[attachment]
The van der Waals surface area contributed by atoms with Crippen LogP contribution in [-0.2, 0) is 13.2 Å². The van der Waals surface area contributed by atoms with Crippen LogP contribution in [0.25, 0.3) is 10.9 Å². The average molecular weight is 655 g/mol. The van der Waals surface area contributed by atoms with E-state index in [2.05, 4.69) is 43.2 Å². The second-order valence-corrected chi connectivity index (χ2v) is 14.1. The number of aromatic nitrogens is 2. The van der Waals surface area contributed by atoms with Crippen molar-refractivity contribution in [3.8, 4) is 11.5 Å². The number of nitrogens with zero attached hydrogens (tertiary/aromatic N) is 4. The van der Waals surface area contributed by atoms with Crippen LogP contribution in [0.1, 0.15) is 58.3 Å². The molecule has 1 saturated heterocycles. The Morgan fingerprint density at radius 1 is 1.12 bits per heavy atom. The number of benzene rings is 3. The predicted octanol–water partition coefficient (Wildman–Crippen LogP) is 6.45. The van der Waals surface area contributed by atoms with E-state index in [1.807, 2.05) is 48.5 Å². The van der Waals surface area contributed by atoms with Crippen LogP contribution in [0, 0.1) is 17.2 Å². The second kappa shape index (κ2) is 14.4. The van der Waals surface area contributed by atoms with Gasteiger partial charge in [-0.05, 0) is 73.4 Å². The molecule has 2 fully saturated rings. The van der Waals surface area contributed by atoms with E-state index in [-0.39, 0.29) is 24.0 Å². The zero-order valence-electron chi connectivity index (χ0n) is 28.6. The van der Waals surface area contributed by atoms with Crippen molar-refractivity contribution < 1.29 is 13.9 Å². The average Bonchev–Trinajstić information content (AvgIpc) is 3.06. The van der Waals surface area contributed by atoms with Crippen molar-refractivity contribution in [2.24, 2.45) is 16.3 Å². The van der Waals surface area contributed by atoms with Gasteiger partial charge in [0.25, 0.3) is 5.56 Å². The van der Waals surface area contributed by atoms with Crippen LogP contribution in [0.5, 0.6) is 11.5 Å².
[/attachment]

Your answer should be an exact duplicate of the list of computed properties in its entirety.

The van der Waals surface area contributed by atoms with Crippen LogP contribution in [-0.2, 0) is 13.2 Å². The van der Waals surface area contributed by atoms with Crippen LogP contribution in [0.25, 0.3) is 10.9 Å². The average molecular weight is 655 g/mol. The van der Waals surface area contributed by atoms with E-state index in [2.05, 4.69) is 43.2 Å². The second-order valence-corrected chi connectivity index (χ2v) is 14.1. The number of aromatic nitrogens is 2. The van der Waals surface area contributed by atoms with Crippen molar-refractivity contribution in [3.8, 4) is 11.5 Å². The number of nitrogens with zero attached hydrogens (tertiary/aromatic N) is 4. The van der Waals surface area contributed by atoms with Crippen LogP contribution in [0.1, 0.15) is 58.3 Å². The molecule has 1 saturated heterocycles. The Morgan fingerprint density at radius 1 is 1.12 bits per heavy atom. The number of benzene rings is 3. The predicted octanol–water partition coefficient (Wildman–Crippen LogP) is 6.45. The van der Waals surface area contributed by atoms with E-state index in [1.807, 2.05) is 48.5 Å². The van der Waals surface area contributed by atoms with Crippen LogP contribution in [0, 0.1) is 17.2 Å². The second kappa shape index (κ2) is 14.4. The van der Waals surface area contributed by atoms with Gasteiger partial charge in [-0.05, 0) is 73.4 Å². The molecule has 2 fully saturated rings. The van der Waals surface area contributed by atoms with E-state index in [-0.39, 0.29) is 24.0 Å². The zero-order valence-electron chi connectivity index (χ0n) is 28.6. The van der Waals surface area contributed by atoms with Crippen molar-refractivity contribution < 1.29 is 13.9 Å². The average Bonchev–Trinajstić information content (AvgIpc) is 3.06. The van der Waals surface area contributed by atoms with Crippen molar-refractivity contribution in [2.24, 2.45) is 16.3 Å². The van der Waals surface area contributed by atoms with Gasteiger partial charge in [0.25, 0.3) is 5.56 Å². The van der Waals surface area contributed by atoms with Crippen LogP contribution in [0.5, 0.6) is 11.5 Å².